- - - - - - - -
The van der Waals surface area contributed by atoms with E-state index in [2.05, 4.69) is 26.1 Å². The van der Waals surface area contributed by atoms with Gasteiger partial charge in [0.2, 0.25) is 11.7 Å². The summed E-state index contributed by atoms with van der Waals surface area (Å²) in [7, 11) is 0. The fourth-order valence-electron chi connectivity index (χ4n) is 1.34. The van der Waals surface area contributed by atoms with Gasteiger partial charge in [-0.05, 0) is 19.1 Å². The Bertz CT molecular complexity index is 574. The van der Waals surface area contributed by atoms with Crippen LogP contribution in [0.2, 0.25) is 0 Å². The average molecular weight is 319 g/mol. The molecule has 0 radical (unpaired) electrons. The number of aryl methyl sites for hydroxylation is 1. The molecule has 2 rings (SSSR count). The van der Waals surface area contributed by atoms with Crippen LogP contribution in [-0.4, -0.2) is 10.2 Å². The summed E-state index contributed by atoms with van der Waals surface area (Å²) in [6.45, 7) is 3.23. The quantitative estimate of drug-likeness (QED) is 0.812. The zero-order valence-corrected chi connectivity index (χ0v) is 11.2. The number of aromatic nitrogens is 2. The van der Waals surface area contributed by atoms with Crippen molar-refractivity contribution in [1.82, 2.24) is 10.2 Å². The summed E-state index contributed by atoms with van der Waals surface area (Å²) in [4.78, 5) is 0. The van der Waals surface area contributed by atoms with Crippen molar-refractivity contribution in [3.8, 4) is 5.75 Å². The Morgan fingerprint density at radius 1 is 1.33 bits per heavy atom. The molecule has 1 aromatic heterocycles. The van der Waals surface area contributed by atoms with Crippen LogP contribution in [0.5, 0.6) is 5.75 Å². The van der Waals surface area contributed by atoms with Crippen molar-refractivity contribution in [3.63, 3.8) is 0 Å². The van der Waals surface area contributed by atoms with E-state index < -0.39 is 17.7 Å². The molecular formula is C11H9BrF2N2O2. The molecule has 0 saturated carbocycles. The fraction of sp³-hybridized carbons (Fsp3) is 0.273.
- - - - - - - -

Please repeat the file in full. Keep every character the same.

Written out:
The van der Waals surface area contributed by atoms with E-state index in [2.05, 4.69) is 26.1 Å². The van der Waals surface area contributed by atoms with Gasteiger partial charge in [0.2, 0.25) is 11.7 Å². The summed E-state index contributed by atoms with van der Waals surface area (Å²) in [7, 11) is 0. The fourth-order valence-electron chi connectivity index (χ4n) is 1.34. The van der Waals surface area contributed by atoms with Gasteiger partial charge in [-0.05, 0) is 19.1 Å². The Bertz CT molecular complexity index is 574. The van der Waals surface area contributed by atoms with Crippen LogP contribution in [0.2, 0.25) is 0 Å². The average molecular weight is 319 g/mol. The molecule has 0 radical (unpaired) electrons. The number of aryl methyl sites for hydroxylation is 1. The molecule has 2 rings (SSSR count). The van der Waals surface area contributed by atoms with Crippen LogP contribution in [-0.4, -0.2) is 10.2 Å². The summed E-state index contributed by atoms with van der Waals surface area (Å²) in [6.45, 7) is 3.23. The quantitative estimate of drug-likeness (QED) is 0.812. The zero-order valence-corrected chi connectivity index (χ0v) is 11.2. The number of aromatic nitrogens is 2. The van der Waals surface area contributed by atoms with Crippen molar-refractivity contribution in [1.82, 2.24) is 10.2 Å². The summed E-state index contributed by atoms with van der Waals surface area (Å²) in [4.78, 5) is 0. The van der Waals surface area contributed by atoms with Crippen molar-refractivity contribution in [3.8, 4) is 5.75 Å². The Morgan fingerprint density at radius 1 is 1.33 bits per heavy atom. The molecule has 1 aromatic heterocycles. The van der Waals surface area contributed by atoms with Crippen LogP contribution in [0.5, 0.6) is 5.75 Å². The van der Waals surface area contributed by atoms with Crippen molar-refractivity contribution in [3.63, 3.8) is 0 Å². The van der Waals surface area contributed by atoms with E-state index < -0.39 is 17.7 Å². The molecular formula is C11H9BrF2N2O2. The molecule has 0 saturated carbocycles. The fraction of sp³-hybridized carbons (Fsp3) is 0.273.